Care For Your Pet's Paws
The health and safety of your pet’s paws are crucial during the wintertime. When it gets cold and icy, many people will salt driveways, sidewalks, and other pathways to melt the ice and prevent falls. However, the rock salt and de-icer products used can be very toxic for your pet.
It would help to purchase pet-safe de-icers for your home, as well as ensure that you consistently and frequently wipe off your pet’s paws after they are outside for a walk. Often, they have instincts to lick at it to get it off their paws, and they can become sick from it. You should also be careful to check their feet for any signs of injury or complications with their paws, such as being dried out, cracked, or bleeding.
The Holiday Season For Pets - You Better Watch Out!
Many times with the winter season also comes the holiday season. Lights are strung up, and poinsettias are purchased to create beautiful decor within the home. Both of these things, however, pose a significant threat to a pet.
Chewing on a live electric cord can put your pet at risk for electrocution. Be sure to properly secure and hide away any cords that are visible to your pets as much as possible so that they are not tempted to play or chew on them. Also, while poinsettias are beautiful, they are very poisonous, so don’t let your pets be near these types of plants if you have them during the holidays.
Food is another aspect of adequately caring for your pet. Unfortunately, the holidays bring a lot of foods and baked goods, most likely more often than other times during the year. Though it is tempting, don’t feed your pet the turkey off of the table or too many sweets like pie and cookies - they are not safe for our pets and could require a trip to the vet.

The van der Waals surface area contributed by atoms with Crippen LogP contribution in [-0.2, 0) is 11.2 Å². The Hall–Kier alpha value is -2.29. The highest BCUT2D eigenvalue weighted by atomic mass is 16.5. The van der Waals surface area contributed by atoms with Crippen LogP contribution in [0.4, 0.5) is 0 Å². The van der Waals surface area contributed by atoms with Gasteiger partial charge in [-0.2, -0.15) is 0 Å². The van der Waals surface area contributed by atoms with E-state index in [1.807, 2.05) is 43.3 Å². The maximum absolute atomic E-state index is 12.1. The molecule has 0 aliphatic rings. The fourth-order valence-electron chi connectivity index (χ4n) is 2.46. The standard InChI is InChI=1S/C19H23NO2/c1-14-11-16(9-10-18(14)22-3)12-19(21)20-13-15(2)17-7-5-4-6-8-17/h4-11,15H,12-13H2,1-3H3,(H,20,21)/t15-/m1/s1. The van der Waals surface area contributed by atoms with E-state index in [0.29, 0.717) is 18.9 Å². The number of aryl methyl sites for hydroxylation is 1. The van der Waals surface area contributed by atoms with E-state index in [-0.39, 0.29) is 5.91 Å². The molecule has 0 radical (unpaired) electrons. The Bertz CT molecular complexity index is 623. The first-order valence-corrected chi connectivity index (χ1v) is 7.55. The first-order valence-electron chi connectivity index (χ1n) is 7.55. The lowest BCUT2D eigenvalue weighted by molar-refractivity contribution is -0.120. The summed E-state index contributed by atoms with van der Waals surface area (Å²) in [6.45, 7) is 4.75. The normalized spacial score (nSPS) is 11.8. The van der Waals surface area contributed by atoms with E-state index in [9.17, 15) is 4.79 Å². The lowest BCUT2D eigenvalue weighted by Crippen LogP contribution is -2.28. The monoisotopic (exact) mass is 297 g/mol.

Other Protective Measures
We can take many steps as pet owners to ensure our pet’s safety and warmth. In addition to the ones mentioned above, some other considerations you might want to do during the winter months include:
- Investing in some reflective gear if you take your pet for walks when it’s dark - and let’s face it, it gets dark a lot earlier in the wintertime!
- Try to shelter your pet from freezing winds when they go outside by walking among surrounding trees or buildings.
- Avoid walking near frozen lakes or ponds so your pet doesn’t walk on ice that might break and cause major injuries.
- Avoid any spills that you may see around cars or other vehicles during your walks - antifreeze is very poisonous but attracts pets because it is sweet.
Being as prepared as possible for extreme weather conditions goes with the phrase “better safe than sorry.” Have a plan in place that includes your pets when it comes to situations that might require food, water, and any necessary medications to last you and your pet in case of things like power outages or snowed-in days. You will be thankful that you planned in case something were to happen.
Keep your pets healthy and happy this winter by minding their safety and keeping them warm!
Author Credit: Melissa Waltz